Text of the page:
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Oedema in the Elderly

Oedema is swelling, caused by excess fluid trapped in one’s body tissues.  The swelling can be from an injury or inflammation affecting the entire body or a small area.  Oedema happens most often in the feet, ankles, and legs, but can affect other parts of the body, such as the face, hands, or abdomen.

 

What causes Oedema?

  • Blood clots
  • Surgery
  • Physical inactivity, especially sitting or staying in one position for too long
  • Hereditary predisposition
  • Heat, burns, trauma or an allergic reaction
  • High altitudes, because of gravity
  • Poor nutrition and excessive salt intake
  • Heart, liver, kidney, or thyroid disease
  • Certain medications used for blood pressure, controlling pain, diabetes as well as prescriptions for Alzheimer’s and Parkinson’s

 

What are the signs of Oedema?

  • Affected area is swollen or puffy
  • Trouble walking with swollen legs
  • Coughing or trouble breathing with oedema in the lungs
  • Swollen area may look stretchy, shiny, or discoloured
  • Pushing on the swollen area leaves a dimple in the skin
  • Increased abdominal size and weight changes
  • Stiff joints or aching body parts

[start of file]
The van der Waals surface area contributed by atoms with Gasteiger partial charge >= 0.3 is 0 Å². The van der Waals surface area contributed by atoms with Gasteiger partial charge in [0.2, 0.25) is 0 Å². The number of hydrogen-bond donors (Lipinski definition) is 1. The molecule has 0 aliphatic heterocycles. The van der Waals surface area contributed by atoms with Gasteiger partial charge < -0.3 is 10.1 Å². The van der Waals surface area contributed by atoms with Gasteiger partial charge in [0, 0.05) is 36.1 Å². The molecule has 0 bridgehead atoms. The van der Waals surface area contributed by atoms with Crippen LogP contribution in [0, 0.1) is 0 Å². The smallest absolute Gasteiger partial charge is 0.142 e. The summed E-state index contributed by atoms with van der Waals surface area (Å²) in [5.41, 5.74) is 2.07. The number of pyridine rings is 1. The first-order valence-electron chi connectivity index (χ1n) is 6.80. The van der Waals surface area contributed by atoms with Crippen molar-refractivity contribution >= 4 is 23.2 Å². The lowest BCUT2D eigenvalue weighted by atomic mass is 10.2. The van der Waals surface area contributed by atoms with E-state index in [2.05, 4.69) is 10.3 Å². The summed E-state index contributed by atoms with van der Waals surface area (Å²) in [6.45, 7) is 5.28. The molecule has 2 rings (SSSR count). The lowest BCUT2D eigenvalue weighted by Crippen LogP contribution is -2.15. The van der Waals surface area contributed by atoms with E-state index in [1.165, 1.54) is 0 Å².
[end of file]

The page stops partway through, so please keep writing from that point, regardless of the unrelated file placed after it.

What are possible underlying health conditions?

  • Tumours
  • Weakness or damage to veins in your legs
  • Cirrhosis
  • Congestive heart failure

 

What are the complications associated with Oedema?

  • Decreased blood circulation
  • Risk of infection in the swollen area
  • Painful swelling and stiffness
  • Itchy or uncomfortable skin
  • Increased risk of scarring between the tissue layers
  • Risk of skin ulcers

 

What is the treatment?

  • Keep feet and arms elevated throughout the day and whilst sleeping, to prevent swelling and pooling. Using pillows, wedges and sling supports to assist with elevation.
  • Keep moving. To reduce swelling, eliminate excess fluid, circulate the blood, and strengthen the cardiovascular system.
  • Decrease fluid intake. Whilst we need water to stay hydrated, less is more with Oedema, but check with your doctor first.
  • Compression Therapy / Massage. Invest in compression stockings, sleeves, or gloves to prevent fluid build-up in the affected areas.  Also apply pressure to these areas with massage to help circulate excess fluid.
  • Keep affected areas clean and protected with shoes, socks, and other clothing to prevent injuries and infections.
  • Eat a healthy and low-sodium diet

 

A number of our Homestyle residents have suffered from Oedema, then recovered and been able to participate in our homes’ activities.  In Homestyle’s Lifestyle Program an individual’s activity can be adjusted accordingly, to accommodate their recovery.  If you would like to know more details, or to contact one of our homes, please call us on (03) 9559 0400 or email us here.

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